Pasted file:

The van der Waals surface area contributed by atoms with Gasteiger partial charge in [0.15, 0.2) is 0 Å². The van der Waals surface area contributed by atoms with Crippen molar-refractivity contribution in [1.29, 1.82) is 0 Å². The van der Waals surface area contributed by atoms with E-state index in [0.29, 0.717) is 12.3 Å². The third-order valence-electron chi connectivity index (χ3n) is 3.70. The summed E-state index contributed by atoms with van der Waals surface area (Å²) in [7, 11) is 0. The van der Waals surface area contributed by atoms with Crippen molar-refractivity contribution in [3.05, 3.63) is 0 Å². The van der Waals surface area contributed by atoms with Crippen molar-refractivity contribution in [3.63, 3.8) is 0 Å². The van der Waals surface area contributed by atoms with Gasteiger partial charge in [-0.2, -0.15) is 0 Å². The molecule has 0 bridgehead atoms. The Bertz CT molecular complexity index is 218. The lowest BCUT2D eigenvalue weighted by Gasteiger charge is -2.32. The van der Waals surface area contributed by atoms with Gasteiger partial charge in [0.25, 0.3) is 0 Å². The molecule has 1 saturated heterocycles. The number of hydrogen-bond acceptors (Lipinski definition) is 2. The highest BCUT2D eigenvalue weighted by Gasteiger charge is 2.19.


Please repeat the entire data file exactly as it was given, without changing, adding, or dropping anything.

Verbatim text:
The van der Waals surface area contributed by atoms with Gasteiger partial charge in [0.15, 0.2) is 0 Å². The van der Waals surface area contributed by atoms with Crippen molar-refractivity contribution in [1.29, 1.82) is 0 Å². The van der Waals surface area contributed by atoms with E-state index in [0.29, 0.717) is 12.3 Å². The third-order valence-electron chi connectivity index (χ3n) is 3.70. The summed E-state index contributed by atoms with van der Waals surface area (Å²) in [7, 11) is 0. The van der Waals surface area contributed by atoms with Crippen molar-refractivity contribution in [3.05, 3.63) is 0 Å². The van der Waals surface area contributed by atoms with Crippen molar-refractivity contribution in [3.63, 3.8) is 0 Å². The van der Waals surface area contributed by atoms with Gasteiger partial charge in [-0.2, -0.15) is 0 Å². The molecule has 0 bridgehead atoms. The Bertz CT molecular complexity index is 218. The lowest BCUT2D eigenvalue weighted by Gasteiger charge is -2.32. The van der Waals surface area contributed by atoms with Gasteiger partial charge in [0.25, 0.3) is 0 Å². The molecule has 1 saturated heterocycles. The number of hydrogen-bond acceptors (Lipinski definition) is 2. The highest BCUT2D eigenvalue weighted by Gasteiger charge is 2.19.